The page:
Dr. Georg Bauer
Plant Biomechanics Group Freiburg


Impact-protection in technical materials inspired by fiber-reinforced plant structures.


The fruits of the pomelo, the coconut and the bark of the giant sequoia have one thing in common: they are very likely to face high energy impacts. The fruits of the pomelo and the coconut reach high kinetic energies when dropping onto the ground from great heights after being shed. Thereby, the pomelo peel is characterized by a density gradient within the whitish albedo a thick layer of living parenchymatic cells constituting the major part of the peel. The albedo can be regarded as an open pored graded foam with an embedded network of vascular bundles. Inspired by this biological role model, technical metal foams were developed with a density gradient that was implemented by thickening the foam struts in selected areas. With that a selective stiffening of certain parts of the metal foam structure could be achieved. The introduction of stiff ceramic fiber bundles parallel to the loading axis lead to a further increase of the stiffness.
Contrary to the albedo of the pomelo, the tough coconut endocarp (inner shell of the fruit wall) dissipates impact energy by crack path deviation and crack path elongation. It is composed of a stiff matrix of highly interconnected cells which are reinforced by thick cell walls and embedded bundles of hollow fibers. The fiber bundles represent weak spots that are arranged more or less in parallel to the outer surface of the endocarp. Occuring cracks will thus propagate along the fiber bundles during impact and consume high amounts of energy during this process without penetrating the entire endocarp wall.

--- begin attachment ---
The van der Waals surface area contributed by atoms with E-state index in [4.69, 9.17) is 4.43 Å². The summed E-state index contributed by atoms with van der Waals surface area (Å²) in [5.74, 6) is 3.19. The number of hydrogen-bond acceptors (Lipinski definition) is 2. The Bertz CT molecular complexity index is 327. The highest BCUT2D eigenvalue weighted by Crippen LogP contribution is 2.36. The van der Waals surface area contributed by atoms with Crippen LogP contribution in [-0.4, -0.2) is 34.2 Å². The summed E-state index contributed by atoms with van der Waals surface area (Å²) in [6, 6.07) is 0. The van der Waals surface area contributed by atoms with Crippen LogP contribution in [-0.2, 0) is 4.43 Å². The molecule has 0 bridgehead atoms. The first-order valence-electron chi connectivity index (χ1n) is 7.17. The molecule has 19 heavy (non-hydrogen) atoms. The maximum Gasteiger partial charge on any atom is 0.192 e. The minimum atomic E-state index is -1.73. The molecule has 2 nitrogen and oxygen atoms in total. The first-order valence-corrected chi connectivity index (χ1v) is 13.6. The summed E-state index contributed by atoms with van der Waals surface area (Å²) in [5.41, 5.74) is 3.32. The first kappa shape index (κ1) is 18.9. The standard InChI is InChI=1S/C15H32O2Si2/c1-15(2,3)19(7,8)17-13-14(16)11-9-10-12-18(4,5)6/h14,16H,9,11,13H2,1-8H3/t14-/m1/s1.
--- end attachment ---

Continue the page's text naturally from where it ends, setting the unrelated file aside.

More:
The bark of the giant sequoia has to withstand high impact energies during rockfall events. A sophisticated multi-layered composition and a high amount of fibers in the bark result in an increase of impact duration (leading to a marked decrease of transmitted peak forces).
In order to improve impact and earthquake protection of technical construction elements consisting of functionally graded concrete, two contrary approaches are envisaged: (a) fibers that are weaker than the concrete matrix or have weaker connecting zones to the concrete may serve as weak spots to deviate cracks into uncritical zones within the concrete structures, inspired by the fiber bundles of the coconut endocarp, or (b) fibers that are stronger than the concrete matrix may serve as reinforcement in order to develop fiber-reinforced functionally graded lightweight concretes with the fiber arrangement and composition inspired by the bark of the giant sequoia.


Dr. Georg Bauer studied biology and received his PhD at the University of Freiburg, Germany. After a post-doc position at the department of Biomaterials at the Max Planck Institute of Colloids and Interfaces in Potsdam, Germany, he is currently a group-leader in the Plant Biomechanics Group Freiburg. His research interests comprise plant biomechanics and biomimetics, with a focus on energy dissipation mechanisms of plants.